Using SMOTEBoost and RUSBoost to deal with class imbalance


Binary classification with strong class imbalance can be found in many real-world classification problems. From trying to predict events such as network intrusion and bank fraud to a patient's medical diagnosis, the goal in these cases is to be able to identify instances of the minority class -- that is, the class that is underrepresented in the dataset. This, of course, presents a big challenge as most predictive models tend to ignore the more critical minority class while deceptively giving high accuracy results by favoring the majority class. Several techniques have been used to get around the problem of class imbalance, including different sampling methods and modeling algorithms. Examples of sampling methods include adding data samples to the minority class by either duplicating the data or generating synthetic minority samples (oversampling), or randomly removing majority class data to produce a more balanced data distribution (undersampling).

CUSBoost: Cluster-based Under-sampling with Boosting for Imbalanced Classification Machine Learning

Class imbalance classification is a challenging research problem in data mining and machine learning, as most of the real-life datasets are often imbalanced in nature. Existing learning algorithms maximise the classification accuracy by correctly classifying the majority class, but misclassify the minority class. However, the minority class instances are representing the concept with greater interest than the majority class instances in real-life applications. Recently, several techniques based on sampling methods (under-sampling of the majority class and over-sampling the minority class), cost-sensitive learning methods, and ensemble learning have been used in the literature for classifying imbalanced datasets. In this paper, we introduce a new clustering-based under-sampling approach with boosting (AdaBoost) algorithm, called CUSBoost, for effective imbalanced classification. The proposed algorithm provides an alternative to RUSBoost (random under-sampling with AdaBoost) and SMOTEBoost (synthetic minority over-sampling with AdaBoost) algorithms. We evaluated the performance of CUSBoost algorithm with the state-of-the-art methods based on ensemble learning like AdaBoost, RUSBoost, SMOTEBoost on 13 imbalance binary and multi-class datasets with various imbalance ratios. The experimental results show that the CUSBoost is a promising and effective approach for dealing with highly imbalanced datasets.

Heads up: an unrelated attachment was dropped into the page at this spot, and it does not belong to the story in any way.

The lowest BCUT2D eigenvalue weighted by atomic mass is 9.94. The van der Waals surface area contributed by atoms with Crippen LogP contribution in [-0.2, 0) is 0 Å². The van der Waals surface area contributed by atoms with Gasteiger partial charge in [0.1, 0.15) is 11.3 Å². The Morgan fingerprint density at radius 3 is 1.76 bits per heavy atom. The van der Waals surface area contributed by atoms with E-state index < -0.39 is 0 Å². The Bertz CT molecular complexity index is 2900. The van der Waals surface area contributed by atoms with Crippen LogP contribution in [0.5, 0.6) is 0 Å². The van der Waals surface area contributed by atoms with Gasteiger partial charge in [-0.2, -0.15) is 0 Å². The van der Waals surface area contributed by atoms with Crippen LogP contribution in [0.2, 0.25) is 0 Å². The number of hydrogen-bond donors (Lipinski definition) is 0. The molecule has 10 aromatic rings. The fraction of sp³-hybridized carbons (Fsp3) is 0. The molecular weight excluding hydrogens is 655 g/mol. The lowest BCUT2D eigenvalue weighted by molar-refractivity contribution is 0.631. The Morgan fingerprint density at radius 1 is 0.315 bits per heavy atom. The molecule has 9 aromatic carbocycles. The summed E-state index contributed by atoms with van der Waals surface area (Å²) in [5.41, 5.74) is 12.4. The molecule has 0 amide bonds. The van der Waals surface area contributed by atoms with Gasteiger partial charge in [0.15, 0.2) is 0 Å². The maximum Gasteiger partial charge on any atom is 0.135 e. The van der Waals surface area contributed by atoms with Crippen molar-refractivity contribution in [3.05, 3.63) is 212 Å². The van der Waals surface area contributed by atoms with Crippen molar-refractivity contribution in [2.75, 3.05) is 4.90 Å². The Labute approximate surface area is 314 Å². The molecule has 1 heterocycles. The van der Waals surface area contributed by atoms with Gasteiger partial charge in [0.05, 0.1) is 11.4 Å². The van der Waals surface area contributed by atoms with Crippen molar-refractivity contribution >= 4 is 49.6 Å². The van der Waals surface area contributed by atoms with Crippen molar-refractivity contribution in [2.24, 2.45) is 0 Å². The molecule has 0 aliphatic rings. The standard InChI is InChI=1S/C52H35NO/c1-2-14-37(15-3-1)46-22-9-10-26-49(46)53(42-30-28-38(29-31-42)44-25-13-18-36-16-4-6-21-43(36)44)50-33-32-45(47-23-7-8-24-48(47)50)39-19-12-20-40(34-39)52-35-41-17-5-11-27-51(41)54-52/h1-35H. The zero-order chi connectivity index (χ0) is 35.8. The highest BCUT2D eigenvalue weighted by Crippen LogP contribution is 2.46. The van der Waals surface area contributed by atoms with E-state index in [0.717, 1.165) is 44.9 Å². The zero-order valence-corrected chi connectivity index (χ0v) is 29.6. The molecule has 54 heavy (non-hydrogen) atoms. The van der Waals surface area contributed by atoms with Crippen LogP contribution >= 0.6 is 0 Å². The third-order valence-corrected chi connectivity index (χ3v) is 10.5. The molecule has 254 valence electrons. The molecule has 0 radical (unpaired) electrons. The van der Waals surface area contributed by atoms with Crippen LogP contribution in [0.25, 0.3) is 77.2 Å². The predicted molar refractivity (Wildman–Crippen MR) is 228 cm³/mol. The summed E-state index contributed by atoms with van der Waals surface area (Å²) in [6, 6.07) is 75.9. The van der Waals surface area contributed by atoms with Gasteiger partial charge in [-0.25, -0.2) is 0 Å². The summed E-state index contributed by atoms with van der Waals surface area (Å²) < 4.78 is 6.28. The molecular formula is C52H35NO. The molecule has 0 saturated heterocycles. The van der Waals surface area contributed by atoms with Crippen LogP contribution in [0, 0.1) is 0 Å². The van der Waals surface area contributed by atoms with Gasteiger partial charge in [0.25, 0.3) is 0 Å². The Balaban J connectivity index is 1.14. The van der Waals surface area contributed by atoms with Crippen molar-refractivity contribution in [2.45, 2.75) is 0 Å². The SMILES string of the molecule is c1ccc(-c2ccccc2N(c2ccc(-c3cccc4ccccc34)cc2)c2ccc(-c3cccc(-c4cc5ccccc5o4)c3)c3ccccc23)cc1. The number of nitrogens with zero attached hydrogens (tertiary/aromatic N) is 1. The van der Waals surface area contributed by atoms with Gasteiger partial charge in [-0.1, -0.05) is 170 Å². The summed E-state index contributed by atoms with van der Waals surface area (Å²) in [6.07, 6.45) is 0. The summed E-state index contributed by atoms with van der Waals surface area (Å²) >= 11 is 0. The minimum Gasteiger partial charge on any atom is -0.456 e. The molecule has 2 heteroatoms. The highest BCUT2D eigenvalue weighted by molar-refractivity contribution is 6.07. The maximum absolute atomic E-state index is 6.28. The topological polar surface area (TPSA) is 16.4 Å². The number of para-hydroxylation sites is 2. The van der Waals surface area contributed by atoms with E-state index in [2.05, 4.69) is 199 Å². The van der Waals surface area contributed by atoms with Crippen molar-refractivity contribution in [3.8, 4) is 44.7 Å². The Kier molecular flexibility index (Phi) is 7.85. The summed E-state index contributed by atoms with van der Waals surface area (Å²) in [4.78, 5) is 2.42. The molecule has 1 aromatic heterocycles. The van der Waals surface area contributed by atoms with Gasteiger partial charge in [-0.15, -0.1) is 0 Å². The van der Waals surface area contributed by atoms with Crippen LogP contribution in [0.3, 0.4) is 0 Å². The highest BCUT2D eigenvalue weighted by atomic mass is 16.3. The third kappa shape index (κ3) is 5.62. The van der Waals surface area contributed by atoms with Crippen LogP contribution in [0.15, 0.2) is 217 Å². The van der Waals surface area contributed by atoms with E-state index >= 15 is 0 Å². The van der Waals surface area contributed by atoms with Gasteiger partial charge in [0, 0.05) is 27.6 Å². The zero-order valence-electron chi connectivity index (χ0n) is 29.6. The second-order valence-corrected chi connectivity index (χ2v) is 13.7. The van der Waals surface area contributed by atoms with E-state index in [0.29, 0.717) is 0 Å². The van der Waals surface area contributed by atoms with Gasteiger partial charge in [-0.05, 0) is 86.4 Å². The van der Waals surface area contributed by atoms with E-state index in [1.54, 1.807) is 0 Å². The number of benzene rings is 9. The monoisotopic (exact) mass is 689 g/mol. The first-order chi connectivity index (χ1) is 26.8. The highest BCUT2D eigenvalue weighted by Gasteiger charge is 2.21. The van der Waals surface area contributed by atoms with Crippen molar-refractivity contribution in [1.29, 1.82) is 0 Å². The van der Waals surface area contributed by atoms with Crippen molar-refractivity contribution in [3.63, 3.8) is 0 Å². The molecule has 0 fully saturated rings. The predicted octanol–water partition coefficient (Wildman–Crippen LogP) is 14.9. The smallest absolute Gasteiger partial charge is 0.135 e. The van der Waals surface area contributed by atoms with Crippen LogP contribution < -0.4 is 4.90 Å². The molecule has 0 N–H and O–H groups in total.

Clustering and Learning from Imbalanced Data Machine Learning

A learning classifier must outperform a trivial solution, in case of imbalanced data, this condition usually does not hold true. To overcome this problem, we propose a novel data level resampling method - Clustering Based Oversampling for improved learning from class imbalanced datasets. The essential idea behind the proposed method is to use the distance between a minority class sample and its respective cluster centroid to infer the number of new sample points to be generated for that minority class sample. The proposed algorithm has very less dependence on the technique used for finding cluster centroids and does not effect the majority class learning in any way. It also improves learning from imbalanced data by incorporating the distribution structure of minority class samples in generation of new data samples. The newly generated minority class data is handled in a way as to prevent outlier production and overfitting. Implementation analysis on different datasets using deep neural networks as the learning classifier shows the effectiveness of this method as compared to other synthetic data resampling techniques across several evaluation metrics.